Cross-Border Financing Report 2017: Nigeria

Author: | Published: 21 Sep 2017
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SECTION 1: Market overview

1.1 Please provide an overview of the cross-border financing market in your jurisdiction.

In Nigeria, most cross-border financing transactions involve foreign lenders providing loans to Nigerian banks and other corporates. The parties may, in order to gain certain tax benefits, either structure the loan to have, among other things, a tenor of between five to seven years for the interest payments to be partly or wholly exempt from the withholding of tax, or structure the transaction such that the lender would be an entity incorporated in a country that has an effective double tax treaty with Nigeria. For such cross-border financing transactions, the Nigerian party is most likely to be the borrower, as it is not common for Nigerian parties to lend money to foreign entities. Some of the dominant lenders we have seen in the Nigerian market in recent times include international financial institutions, development finance institutions, multi-national banks, export credit agencies and private equity investors and funds.

In order for a foreign lender to remit its interests and principal through the official foreign exchange market, it must provide evidence (in the form of a certificate of capital importation (CCI)) that foreign capital was brought into Nigeria and converted into naira. Other than this foreign exchange requirement, there are no particular requirements that must be met by a foreign lender in order to engage in cross-border financing transactions in Nigeria.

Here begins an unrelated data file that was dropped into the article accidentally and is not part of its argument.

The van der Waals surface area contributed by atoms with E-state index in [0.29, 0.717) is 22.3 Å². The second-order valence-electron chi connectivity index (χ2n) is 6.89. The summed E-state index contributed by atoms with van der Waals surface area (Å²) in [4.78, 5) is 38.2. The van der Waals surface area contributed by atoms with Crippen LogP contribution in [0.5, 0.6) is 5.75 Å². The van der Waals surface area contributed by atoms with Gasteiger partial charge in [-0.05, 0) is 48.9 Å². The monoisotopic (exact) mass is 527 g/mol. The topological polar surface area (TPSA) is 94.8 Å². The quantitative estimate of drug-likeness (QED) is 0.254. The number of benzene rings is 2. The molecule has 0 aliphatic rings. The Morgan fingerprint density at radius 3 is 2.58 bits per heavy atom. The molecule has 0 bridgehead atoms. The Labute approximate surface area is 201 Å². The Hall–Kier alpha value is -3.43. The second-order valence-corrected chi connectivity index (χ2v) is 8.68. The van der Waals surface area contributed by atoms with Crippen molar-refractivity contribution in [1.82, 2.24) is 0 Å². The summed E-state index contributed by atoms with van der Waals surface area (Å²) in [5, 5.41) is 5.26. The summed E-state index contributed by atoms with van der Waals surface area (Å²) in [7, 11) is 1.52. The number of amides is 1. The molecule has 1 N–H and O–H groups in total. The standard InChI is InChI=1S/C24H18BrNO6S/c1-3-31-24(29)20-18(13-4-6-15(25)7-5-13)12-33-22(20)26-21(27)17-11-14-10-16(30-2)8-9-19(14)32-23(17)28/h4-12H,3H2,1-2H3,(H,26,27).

1.2 What have been the key trends or developments in cross-border financing in your jurisdiction over the past 12 months?

The decline in oil prices from 2014 caused a shortage in foreign currency inflow into Nigeria. The country also witnessed a significant reduction in foreign lending to Nigerian institutions. The situation was exacerbated by the challenges encountered by Nigerian borrowers in sourcing foreign exchange to settle their maturing foreign debt obligations to foreign lenders due to the unavailability of foreign currency. This led to parties restructuring some of their foreign loans either by re-denominating the loans, where possible, in local currency or transferring the debt obligations to an offshore related party. Some foreign lenders who took a more optimistic view of the market extended the tenor of their loans.

Responding to the liquidity challenges in the foreign exchange market, the Central Bank of Nigeria (CBN) introduced certain measures, which were aimed at managing the available foreign currency and ensuring timely settlement of transactions eligible for foreign exchange. One of the notable measures was the introduction of a special investors' and exporters' FX window called the Nigerian Autonomous Foreign Exchange Fixing (Nafex Window) on April 24 2017. This enables parties with foreign currency to buy and sell foreign exchange at a market-determined rate. Participants in the Nafex Window can buy and sell foreign exchange at rates mutually agreed between them. In relation to lending, foreign lenders are now able to obtain foreign currency in the Nafex Window at a market-determined rate in order to repatriate interest and principal on loans provided to Nigerian borrowers.

Other notable developments in the Nigerian market are:

  • the CBN has replaced physical CCIs with electronic certificates. All investors with physical CCIs that have not been fully utilised or cancelled are required to have such certificates dematerialised and converted into e-CCIs. Going forward, CCIs will be issued through the e-CCI electronic platform;